Identifying Potential: An innovative approach

People are at the heart of our purpose, and it’s our ambition that PnS employees don’t stagnate in their roles. We want them to progress, learn and grow, to push themselves to acquire new skills and a variety of experience, so that they can advance and improve their lives. New opportunities for higher level jobs diminish as you advance in most organisations however, which is why it’s important that we continue to grow, so we can grow these opportunities in the group.

South Africa has very high levels of unemployment and we’re inundated daily with job applications. Many CV’s look the same with very little to distinguish one candidate from the next, many with only a Matric, which is a minimum PnS Group requirement, or a very general post Matric school qualification. It’s hard to tell them apart or make a judgement call, especially for an entry level position. There are some things it’s hard to tell when looking at a CV, someone’s school marks or even meeting them. A newly formed Social Enterprise called “Labour that Works” believes that there are three things that are very important to be able to tell about someone when deciding to take them on and invest in them as a permanent employee. They believe that it is these three things that will directly impact on their ability to add real value to a business, succeed and progress in any organisation – and in life. They are:

  • The ability to learn
  • Work Ethic
  • Grit or resilience and determination

PnS co-funded a pilot project for a newly formed social enterprise called Labour that Works. A unique initiative in South Africa, Labour that Works are developing a pioneering methodology for practically assessing personal work ethic, resilience and learning ability to identify individuals with potential at the unskilled, entry level of the labour market. The Pilot project was to do an initial test of this methodology. Their vision is to identify and elevate hidden talent, enabling organisations to make focussed recruitment investments in people with remarkable, latent potential. They aim to empower low-skilled workers to differentiate themselves and to prepare for job interviews. The organisation intends to further assist by providing access to potential employment, employee development opportunities, mentoring and educating employees with basic life skills to enable them to break the poverty cycle in their families. The pilot was conducted in October 2019 in Underberg in KZN, with 19 participants spending twelve days in the programme.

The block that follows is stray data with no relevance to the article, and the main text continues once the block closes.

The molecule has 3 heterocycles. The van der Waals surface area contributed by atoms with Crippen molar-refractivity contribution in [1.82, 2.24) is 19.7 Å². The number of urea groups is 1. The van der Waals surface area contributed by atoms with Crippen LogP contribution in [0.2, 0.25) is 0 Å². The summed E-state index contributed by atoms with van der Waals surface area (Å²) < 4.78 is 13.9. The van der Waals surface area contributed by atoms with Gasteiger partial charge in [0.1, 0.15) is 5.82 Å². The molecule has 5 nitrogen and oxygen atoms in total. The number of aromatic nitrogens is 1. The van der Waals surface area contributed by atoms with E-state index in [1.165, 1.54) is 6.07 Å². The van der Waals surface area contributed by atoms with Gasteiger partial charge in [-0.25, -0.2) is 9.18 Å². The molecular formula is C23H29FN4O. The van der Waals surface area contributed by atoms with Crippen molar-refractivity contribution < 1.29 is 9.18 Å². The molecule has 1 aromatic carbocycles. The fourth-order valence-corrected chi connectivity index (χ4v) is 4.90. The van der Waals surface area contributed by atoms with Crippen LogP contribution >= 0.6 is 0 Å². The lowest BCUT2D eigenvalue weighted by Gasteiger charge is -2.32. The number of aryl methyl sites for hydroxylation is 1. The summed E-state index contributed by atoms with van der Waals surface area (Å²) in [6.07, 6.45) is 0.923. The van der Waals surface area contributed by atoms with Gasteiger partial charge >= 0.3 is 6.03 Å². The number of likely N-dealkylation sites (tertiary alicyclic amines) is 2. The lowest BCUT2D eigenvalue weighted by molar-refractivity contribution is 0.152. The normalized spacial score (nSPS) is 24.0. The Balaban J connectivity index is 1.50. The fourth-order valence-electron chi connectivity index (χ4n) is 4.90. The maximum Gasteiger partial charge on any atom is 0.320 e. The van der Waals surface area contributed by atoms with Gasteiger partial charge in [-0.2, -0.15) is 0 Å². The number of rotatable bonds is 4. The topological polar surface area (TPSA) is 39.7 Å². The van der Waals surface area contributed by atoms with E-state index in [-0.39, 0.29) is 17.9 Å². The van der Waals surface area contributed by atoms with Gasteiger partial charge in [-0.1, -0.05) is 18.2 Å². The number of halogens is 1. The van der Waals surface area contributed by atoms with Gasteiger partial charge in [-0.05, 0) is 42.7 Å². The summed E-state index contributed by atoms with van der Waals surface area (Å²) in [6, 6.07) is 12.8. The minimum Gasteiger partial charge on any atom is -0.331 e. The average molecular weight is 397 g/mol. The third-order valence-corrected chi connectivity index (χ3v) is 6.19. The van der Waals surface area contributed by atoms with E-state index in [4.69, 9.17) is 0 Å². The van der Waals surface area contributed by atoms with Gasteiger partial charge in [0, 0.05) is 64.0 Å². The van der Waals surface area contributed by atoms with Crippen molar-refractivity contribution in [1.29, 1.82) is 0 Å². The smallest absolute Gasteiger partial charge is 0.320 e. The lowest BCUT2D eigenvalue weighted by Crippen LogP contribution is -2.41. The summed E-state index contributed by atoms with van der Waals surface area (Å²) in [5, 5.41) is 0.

Labour that Works wants to challenge how companies think about the employment of low skilled labour. They are passionate about the role work ethic can play and believe in employing people based on their competencies rather than paper qualifications. Not satisfied with people working and earning the same wage year after year, they believe if the right people are employed, they will bring better value, and with the right investment will grow and be able to grow their net worth over time.